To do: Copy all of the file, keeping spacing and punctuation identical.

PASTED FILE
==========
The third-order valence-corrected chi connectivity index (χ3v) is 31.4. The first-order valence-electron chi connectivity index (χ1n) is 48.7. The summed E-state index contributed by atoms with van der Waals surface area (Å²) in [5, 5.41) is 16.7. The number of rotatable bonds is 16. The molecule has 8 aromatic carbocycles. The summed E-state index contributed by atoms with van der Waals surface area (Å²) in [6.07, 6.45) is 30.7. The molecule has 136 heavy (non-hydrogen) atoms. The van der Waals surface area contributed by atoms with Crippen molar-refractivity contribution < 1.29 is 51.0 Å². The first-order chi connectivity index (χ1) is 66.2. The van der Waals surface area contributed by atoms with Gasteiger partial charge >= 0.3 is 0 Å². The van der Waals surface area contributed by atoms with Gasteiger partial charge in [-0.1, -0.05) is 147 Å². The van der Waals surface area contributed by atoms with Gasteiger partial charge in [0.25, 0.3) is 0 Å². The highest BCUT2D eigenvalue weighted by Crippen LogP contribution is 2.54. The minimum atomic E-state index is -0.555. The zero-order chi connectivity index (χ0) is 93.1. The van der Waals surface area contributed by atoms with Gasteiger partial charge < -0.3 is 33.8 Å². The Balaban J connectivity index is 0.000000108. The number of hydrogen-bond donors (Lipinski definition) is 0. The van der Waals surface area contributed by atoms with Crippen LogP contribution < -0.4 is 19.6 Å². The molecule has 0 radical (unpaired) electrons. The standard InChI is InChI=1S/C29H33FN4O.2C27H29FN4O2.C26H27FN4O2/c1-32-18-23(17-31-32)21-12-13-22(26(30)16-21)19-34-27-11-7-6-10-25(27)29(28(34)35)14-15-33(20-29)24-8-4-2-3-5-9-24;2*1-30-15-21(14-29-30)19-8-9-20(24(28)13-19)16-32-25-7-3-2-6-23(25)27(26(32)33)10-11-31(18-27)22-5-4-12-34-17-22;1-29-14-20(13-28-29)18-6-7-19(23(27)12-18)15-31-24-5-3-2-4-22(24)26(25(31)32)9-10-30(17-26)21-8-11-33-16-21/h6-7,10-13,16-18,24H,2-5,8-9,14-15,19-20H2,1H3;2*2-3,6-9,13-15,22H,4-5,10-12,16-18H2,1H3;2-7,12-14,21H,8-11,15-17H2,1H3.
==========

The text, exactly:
The third-order valence-corrected chi connectivity index (χ3v) is 31.4. The first-order valence-electron chi connectivity index (χ1n) is 48.7. The summed E-state index contributed by atoms with van der Waals surface area (Å²) in [5, 5.41) is 16.7. The number of rotatable bonds is 16. The molecule has 8 aromatic carbocycles. The summed E-state index contributed by atoms with van der Waals surface area (Å²) in [6.07, 6.45) is 30.7. The molecule has 136 heavy (non-hydrogen) atoms. The van der Waals surface area contributed by atoms with Crippen molar-refractivity contribution < 1.29 is 51.0 Å². The first-order chi connectivity index (χ1) is 66.2. The van der Waals surface area contributed by atoms with Gasteiger partial charge >= 0.3 is 0 Å². The van der Waals surface area contributed by atoms with Gasteiger partial charge in [-0.1, -0.05) is 147 Å². The van der Waals surface area contributed by atoms with Gasteiger partial charge in [0.25, 0.3) is 0 Å². The highest BCUT2D eigenvalue weighted by Crippen LogP contribution is 2.54. The minimum atomic E-state index is -0.555. The zero-order chi connectivity index (χ0) is 93.1. The van der Waals surface area contributed by atoms with Gasteiger partial charge < -0.3 is 33.8 Å². The Balaban J connectivity index is 0.000000108. The number of hydrogen-bond donors (Lipinski definition) is 0. The van der Waals surface area contributed by atoms with Crippen LogP contribution < -0.4 is 19.6 Å². The molecule has 0 radical (unpaired) electrons. The standard InChI is InChI=1S/C29H33FN4O.2C27H29FN4O2.C26H27FN4O2/c1-32-18-23(17-31-32)21-12-13-22(26(30)16-21)19-34-27-11-7-6-10-25(27)29(28(34)35)14-15-33(20-29)24-8-4-2-3-5-9-24;2*1-30-15-21(14-29-30)19-8-9-20(24(28)13-19)16-32-25-7-3-2-6-23(25)27(26(32)33)10-11-31(18-27)22-5-4-12-34-17-22;1-29-14-20(13-28-29)18-6-7-19(23(27)12-18)15-31-24-5-3-2-4-22(24)26(25(31)32)9-10-30(17-26)21-8-11-33-16-21/h6-7,10-13,16-18,24H,2-5,8-9,14-15,19-20H2,1H3;2*2-3,6-9,13-15,22H,4-5,10-12,16-18H2,1H3;2-7,12-14,21H,8-11,15-17H2,1H3.